About Latvia (LV)
The Baltic nation of Latvia (LV) has one of the lowest tourism profiles in Europe, which is really too bad, because the country has a surprising number of natural and historical attractions that haven’t been trounced to death by crowds of eager visitors. The capital city of Riga sees the most international visitors, but the true unknown gem of Lativa is found along its 500 km of untouched coastline on the Baltic Sea. Although Northern Europe is hardly regarded as destination for aquatic recreation, Latvia’s soft, sandy beaches are as clean as the water is cold. Meanwhile, more than half of Latvia is covered in old-growth forests, and home to a wide variety of nature parks and hiking trails.
Getting around Latvia is more convenient and economical for visitors who rent a car. Main roads are in good to fair condition, well-marked, and head to every nook and cranny of the country. Due to its low population density, Latvia rarely deals with traffic congestion — even in the larger cities. For the most part, Latvian drivers are considerate and respectful — despite the fact that traffic fatalities are slightly above the European average (but declining each year). Road rules will be exceedingly familiar to drivers of all Western nations; however, all signage is in Latvian, with some bearing Russian (Cyrillic) characters. Visitors from English-speaking countries are likely to get by without learning any of the local tongue, especially in Riga, but be advised that less than half of Latvians speak any English at all.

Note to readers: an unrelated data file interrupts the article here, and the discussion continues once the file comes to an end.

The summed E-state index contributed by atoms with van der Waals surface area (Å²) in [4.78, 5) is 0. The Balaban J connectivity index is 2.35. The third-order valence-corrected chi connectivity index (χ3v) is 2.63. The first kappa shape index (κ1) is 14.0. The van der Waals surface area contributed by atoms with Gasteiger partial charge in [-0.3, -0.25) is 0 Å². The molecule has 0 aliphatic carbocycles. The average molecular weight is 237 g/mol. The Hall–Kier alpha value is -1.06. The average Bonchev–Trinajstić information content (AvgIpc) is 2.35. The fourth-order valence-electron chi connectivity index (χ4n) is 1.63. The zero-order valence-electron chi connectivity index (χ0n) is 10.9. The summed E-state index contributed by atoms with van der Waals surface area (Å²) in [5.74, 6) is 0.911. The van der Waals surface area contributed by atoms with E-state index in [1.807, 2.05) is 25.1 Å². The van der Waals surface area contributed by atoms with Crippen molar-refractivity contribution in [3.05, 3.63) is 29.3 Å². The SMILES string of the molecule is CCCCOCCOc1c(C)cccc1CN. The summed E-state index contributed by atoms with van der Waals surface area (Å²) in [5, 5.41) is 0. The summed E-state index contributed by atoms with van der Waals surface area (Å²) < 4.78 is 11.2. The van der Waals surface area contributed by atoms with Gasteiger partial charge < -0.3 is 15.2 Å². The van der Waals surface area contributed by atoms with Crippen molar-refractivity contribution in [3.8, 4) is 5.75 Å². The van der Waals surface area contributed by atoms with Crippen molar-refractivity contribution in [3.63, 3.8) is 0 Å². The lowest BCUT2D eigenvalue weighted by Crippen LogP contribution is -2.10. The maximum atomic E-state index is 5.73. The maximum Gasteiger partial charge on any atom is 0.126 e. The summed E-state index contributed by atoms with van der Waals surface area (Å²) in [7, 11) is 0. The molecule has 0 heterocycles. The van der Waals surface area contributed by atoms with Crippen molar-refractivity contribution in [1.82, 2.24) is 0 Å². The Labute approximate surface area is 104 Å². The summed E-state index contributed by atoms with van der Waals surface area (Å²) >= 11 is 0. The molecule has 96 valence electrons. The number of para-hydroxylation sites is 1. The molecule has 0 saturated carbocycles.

Choosing your car
Car rentals in Lativa are supplied by Avis, Sixt, Enterprise, National, and Europcar. Choose your car hire in Latvia from the broad spectrum of vehicles on offer: minicars, compact hatchbacks, economy and fullsize sedans, estate wagons, midsize and standard SUVs, and 7-12 seater minivans.
Tips and advice
Latvians have a warm and welcoming attitude toward foreign visitors, and despite the language barrier, most people are more than willing to help.
Crime is generally not much of a problem in Latvia, and extremely unlikely to affect tourists. However, pickpockets and scam artists are common in Riga.
Despite the heavy Russian influence found throughout Latvia, it’s recommended that you avoid mentioning anything in context between the two countries.
The best time to visit Latvia is June through September; otherwise, wet and wintery conditions prevail, which may attribute to the high traffic fatality rate. It seems that when Latvians have an accident, they go all-in. Like anywhere else, you probably shouldn’t attempt to drive in Latvia in winter without a considerable amount of experience. And definitely stick to major thoroughfares.
Eastern European driving habits tend toward the selfish side of the spectrum, particularly among older drivers. The younger generations are considerably more educated about driving safety, but you’re advised to keep an eye out for elderly drivers — and stay as far away from them as possible.
Latvian state roads marked with a “black dot” are considered hazardous and should be avoided by visitors.